Monday, November 19, 2012

Childhood ADHD Explained

Many of us have had those days where it feels like our head is in a fog no matter how many hours we sleep or cups of coffee we drink. For children with untreated Attention Deficit Hyperactivity Disorder, or ADHD for short, that is the norm.

According to the American Psychiatric Association, ADHD is a common affliction with as many as 7% of school-aged children diagnosed with it.

The terms ADHD and ADD (Attention Deficit Disorder) have been often used to describe the same thing. However, ADD is no longer a recognized description. Anne Rao, MD of Opal Court Pediatrics explained that, “ADHD is a neurobehavioral disease which presents itself with behavioral problems and learning difficulties.” It is also more common in boys than girls.

A child who has ADHD commonly exhibits the following symptoms:
  • Has trouble staying focused on any given task. 
  • Exhibits hyperactive behavior such as non-stop talking or being unable to sit still. 
  • Often acts without thinking. 
  • Is forgetful, even if it is something they do every day. 
  • Has difficulty concentrating on homework. 
  • Has an inability to finish tasks such as chores or homework. 

You may be looking at that list and thinking most children do those things, but if ADHD is the true culprit, these symptoms will be consistently present over a long period of time, making it difficult for them to function at home or school.

To diagnose ADHD, pediatricians consider multiple factors. Dr. Rao said, “Symptoms need to be present in more than one setting. Both parents and teachers are asked to fill out questionnaires and based on the symptoms score a diagnosis is made. Educational and cognitive testing is also important to see if the child has other learning difficulties.”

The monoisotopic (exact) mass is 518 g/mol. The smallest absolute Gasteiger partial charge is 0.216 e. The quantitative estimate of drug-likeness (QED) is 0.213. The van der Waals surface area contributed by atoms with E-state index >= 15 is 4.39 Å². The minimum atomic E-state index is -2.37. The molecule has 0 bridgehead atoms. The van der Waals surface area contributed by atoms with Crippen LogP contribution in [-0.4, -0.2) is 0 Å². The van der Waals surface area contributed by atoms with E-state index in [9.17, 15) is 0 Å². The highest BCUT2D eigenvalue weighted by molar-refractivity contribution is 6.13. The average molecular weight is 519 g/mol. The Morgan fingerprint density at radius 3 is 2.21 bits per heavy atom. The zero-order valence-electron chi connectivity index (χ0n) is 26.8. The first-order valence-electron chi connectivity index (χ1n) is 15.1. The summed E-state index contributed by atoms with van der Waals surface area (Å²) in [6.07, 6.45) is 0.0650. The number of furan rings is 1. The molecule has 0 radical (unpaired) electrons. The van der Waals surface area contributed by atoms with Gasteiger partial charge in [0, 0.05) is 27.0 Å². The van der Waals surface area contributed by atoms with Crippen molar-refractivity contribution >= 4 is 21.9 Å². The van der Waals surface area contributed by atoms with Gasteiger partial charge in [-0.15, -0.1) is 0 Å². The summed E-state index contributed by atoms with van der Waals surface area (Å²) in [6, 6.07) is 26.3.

For the large number of children who have been diagnosed with ADHD, a successful social, home and scholastic life is still possible since ADHD is a treatable disorder. Dr. Rao expanded on this, saying, “There have been very good results with the use of behavioral therapy and stimulant medications.” Treatment for ADHD often includes medication, behavior modification or a combination of the two.

It is important for children who may have ADHD to receive a professional opinion so that they can begin the appropriate solutions. If you think your child may have ADHD, provide them with the help they need by visiting your pediatrician for evaluation. No one should have to walk around in a fog.

By: Sarah Koons

No comments:

Post a Comment